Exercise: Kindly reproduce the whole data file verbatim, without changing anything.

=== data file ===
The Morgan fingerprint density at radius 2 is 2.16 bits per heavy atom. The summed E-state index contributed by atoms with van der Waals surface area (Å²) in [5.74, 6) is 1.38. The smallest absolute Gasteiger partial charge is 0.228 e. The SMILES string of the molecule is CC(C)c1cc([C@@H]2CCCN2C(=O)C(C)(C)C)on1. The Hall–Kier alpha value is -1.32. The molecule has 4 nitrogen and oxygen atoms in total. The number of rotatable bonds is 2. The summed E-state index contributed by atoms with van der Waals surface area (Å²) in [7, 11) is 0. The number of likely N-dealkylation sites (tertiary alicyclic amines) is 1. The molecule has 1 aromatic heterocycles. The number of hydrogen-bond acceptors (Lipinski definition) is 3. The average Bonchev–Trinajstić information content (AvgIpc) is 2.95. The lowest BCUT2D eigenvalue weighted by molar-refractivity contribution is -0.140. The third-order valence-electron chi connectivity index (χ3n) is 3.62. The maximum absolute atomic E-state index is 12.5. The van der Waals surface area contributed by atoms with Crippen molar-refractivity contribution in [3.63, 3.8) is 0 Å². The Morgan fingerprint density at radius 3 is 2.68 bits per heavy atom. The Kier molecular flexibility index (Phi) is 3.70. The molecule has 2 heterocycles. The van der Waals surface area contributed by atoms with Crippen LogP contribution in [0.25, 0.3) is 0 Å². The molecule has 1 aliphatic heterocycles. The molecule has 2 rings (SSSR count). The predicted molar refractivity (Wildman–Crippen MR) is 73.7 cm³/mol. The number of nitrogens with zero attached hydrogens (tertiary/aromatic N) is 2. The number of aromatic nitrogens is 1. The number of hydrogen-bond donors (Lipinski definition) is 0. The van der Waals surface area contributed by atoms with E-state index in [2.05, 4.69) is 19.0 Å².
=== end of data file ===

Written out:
The Morgan fingerprint density at radius 2 is 2.16 bits per heavy atom. The summed E-state index contributed by atoms with van der Waals surface area (Å²) in [5.74, 6) is 1.38. The smallest absolute Gasteiger partial charge is 0.228 e. The SMILES string of the molecule is CC(C)c1cc([C@@H]2CCCN2C(=O)C(C)(C)C)on1. The Hall–Kier alpha value is -1.32. The molecule has 4 nitrogen and oxygen atoms in total. The number of rotatable bonds is 2. The summed E-state index contributed by atoms with van der Waals surface area (Å²) in [7, 11) is 0. The number of likely N-dealkylation sites (tertiary alicyclic amines) is 1. The molecule has 1 aromatic heterocycles. The number of hydrogen-bond acceptors (Lipinski definition) is 3. The average Bonchev–Trinajstić information content (AvgIpc) is 2.95. The lowest BCUT2D eigenvalue weighted by molar-refractivity contribution is -0.140. The third-order valence-electron chi connectivity index (χ3n) is 3.62. The maximum absolute atomic E-state index is 12.5. The van der Waals surface area contributed by atoms with Crippen molar-refractivity contribution in [3.63, 3.8) is 0 Å². The Morgan fingerprint density at radius 3 is 2.68 bits per heavy atom. The Kier molecular flexibility index (Phi) is 3.70. The molecule has 2 heterocycles. The van der Waals surface area contributed by atoms with Crippen LogP contribution in [0.25, 0.3) is 0 Å². The molecule has 1 aliphatic heterocycles. The molecule has 2 rings (SSSR count). The predicted molar refractivity (Wildman–Crippen MR) is 73.7 cm³/mol. The number of nitrogens with zero attached hydrogens (tertiary/aromatic N) is 2. The number of aromatic nitrogens is 1. The number of hydrogen-bond donors (Lipinski definition) is 0. The van der Waals surface area contributed by atoms with E-state index in [2.05, 4.69) is 19.0 Å².